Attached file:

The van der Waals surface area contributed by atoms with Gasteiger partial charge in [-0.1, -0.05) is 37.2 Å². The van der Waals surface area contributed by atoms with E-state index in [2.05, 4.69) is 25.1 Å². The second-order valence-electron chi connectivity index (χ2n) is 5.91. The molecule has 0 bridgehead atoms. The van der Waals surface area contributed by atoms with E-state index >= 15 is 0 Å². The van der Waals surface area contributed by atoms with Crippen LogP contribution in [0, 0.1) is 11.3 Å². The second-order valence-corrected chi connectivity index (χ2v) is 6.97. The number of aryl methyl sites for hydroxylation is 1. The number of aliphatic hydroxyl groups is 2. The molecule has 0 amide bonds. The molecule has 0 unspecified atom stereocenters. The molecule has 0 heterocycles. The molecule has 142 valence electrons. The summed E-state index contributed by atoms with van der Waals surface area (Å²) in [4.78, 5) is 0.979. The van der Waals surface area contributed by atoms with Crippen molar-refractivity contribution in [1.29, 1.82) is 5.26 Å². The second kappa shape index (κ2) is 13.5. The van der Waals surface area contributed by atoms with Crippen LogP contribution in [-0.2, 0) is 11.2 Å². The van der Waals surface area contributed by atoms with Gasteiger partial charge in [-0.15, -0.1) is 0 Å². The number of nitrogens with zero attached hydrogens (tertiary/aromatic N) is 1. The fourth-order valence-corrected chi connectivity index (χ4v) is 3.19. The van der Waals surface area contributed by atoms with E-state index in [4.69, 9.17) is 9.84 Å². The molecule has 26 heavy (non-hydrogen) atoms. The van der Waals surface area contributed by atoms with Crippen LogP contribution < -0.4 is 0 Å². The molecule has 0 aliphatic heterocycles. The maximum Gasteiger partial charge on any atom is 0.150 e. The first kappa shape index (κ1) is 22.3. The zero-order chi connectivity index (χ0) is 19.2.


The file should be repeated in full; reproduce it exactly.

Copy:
The van der Waals surface area contributed by atoms with Gasteiger partial charge in [-0.1, -0.05) is 37.2 Å². The van der Waals surface area contributed by atoms with E-state index in [2.05, 4.69) is 25.1 Å². The second-order valence-electron chi connectivity index (χ2n) is 5.91. The molecule has 0 bridgehead atoms. The van der Waals surface area contributed by atoms with E-state index >= 15 is 0 Å². The van der Waals surface area contributed by atoms with Crippen LogP contribution in [0, 0.1) is 11.3 Å². The second-order valence-corrected chi connectivity index (χ2v) is 6.97. The number of aryl methyl sites for hydroxylation is 1. The number of aliphatic hydroxyl groups is 2. The molecule has 0 amide bonds. The molecule has 0 unspecified atom stereocenters. The molecule has 0 heterocycles. The molecule has 142 valence electrons. The summed E-state index contributed by atoms with van der Waals surface area (Å²) in [4.78, 5) is 0.979. The van der Waals surface area contributed by atoms with Crippen molar-refractivity contribution in [1.29, 1.82) is 5.26 Å². The second kappa shape index (κ2) is 13.5. The van der Waals surface area contributed by atoms with Crippen LogP contribution in [-0.2, 0) is 11.2 Å². The van der Waals surface area contributed by atoms with Gasteiger partial charge in [-0.15, -0.1) is 0 Å². The number of nitrogens with zero attached hydrogens (tertiary/aromatic N) is 1. The fourth-order valence-corrected chi connectivity index (χ4v) is 3.19. The van der Waals surface area contributed by atoms with E-state index in [4.69, 9.17) is 9.84 Å². The molecule has 26 heavy (non-hydrogen) atoms. The van der Waals surface area contributed by atoms with Crippen LogP contribution < -0.4 is 0 Å². The molecule has 0 aliphatic heterocycles. The maximum Gasteiger partial charge on any atom is 0.150 e. The first kappa shape index (κ1) is 22.3. The zero-order chi connectivity index (χ0) is 19.2.